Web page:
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Biometric System Functionality

Any biometric system should satisfy the following conditions for the biometric character chosen.

Universality: The biometric character which would be chosen must be present in all the individuals, and it should perform satisfactorily for a larger group. The fingerprint biometric character may not be suitable for manual labor with cuts and bruises.

Uniqueness: The biometric features are used for the identification of an individual which should be unique. For example, facial features of identical twins can be same and thus this methodology is considered unique but for even identical twins the palm print, fingerprint differs in their textures and features.

Permanence: The biometric character should become stable over some time. It should not be subjected to significant distinctions. Facial featured lead to variations due to aging, there may occur differences in the fingerprints due to manual work, changes in biometric character can be seen due to illness, and disease, etc. are significant limitations to fulfill the permanence requirement.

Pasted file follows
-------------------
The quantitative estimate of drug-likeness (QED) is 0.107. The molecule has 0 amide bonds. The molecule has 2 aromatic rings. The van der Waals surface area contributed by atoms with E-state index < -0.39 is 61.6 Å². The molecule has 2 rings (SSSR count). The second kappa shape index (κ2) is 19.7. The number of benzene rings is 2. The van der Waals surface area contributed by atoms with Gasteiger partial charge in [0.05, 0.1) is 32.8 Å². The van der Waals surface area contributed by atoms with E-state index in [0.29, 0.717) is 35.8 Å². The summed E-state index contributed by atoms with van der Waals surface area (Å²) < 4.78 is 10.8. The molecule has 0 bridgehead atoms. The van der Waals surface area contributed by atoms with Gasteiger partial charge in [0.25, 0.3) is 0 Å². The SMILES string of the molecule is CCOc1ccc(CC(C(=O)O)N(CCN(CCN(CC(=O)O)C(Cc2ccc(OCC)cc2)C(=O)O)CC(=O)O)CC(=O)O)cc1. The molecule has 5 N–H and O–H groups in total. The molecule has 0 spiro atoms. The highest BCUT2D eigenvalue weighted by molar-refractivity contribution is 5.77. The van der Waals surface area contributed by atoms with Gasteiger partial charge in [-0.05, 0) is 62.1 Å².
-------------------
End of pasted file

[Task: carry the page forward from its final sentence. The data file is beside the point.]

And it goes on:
Collectability: The process of acquirement of the characters must be user-friendly and easily collected and should have high acceptability. Face recognition is user-friendly for a more extensive database system of the commercial application when compared to fingerprint. For secured applications such as passport and immigration data acquisition, where several biometric information is collected and is stored in the database, and in these applications, acceptability may not be the criteria as it becomes mandatory.

Performance: The biometric system should achieve the desired accuracy for which it was designed. Performance of biometric system is prone to numerous errors, i.e., failure to control (FTE), false accept rate (FAR), and false reject rate (FRR). The accuracy of a biometric system is not static, but it's data dependent and influenced by several factors like biometric quality of the image, size of the database, the robustness of employed algorithm, etc.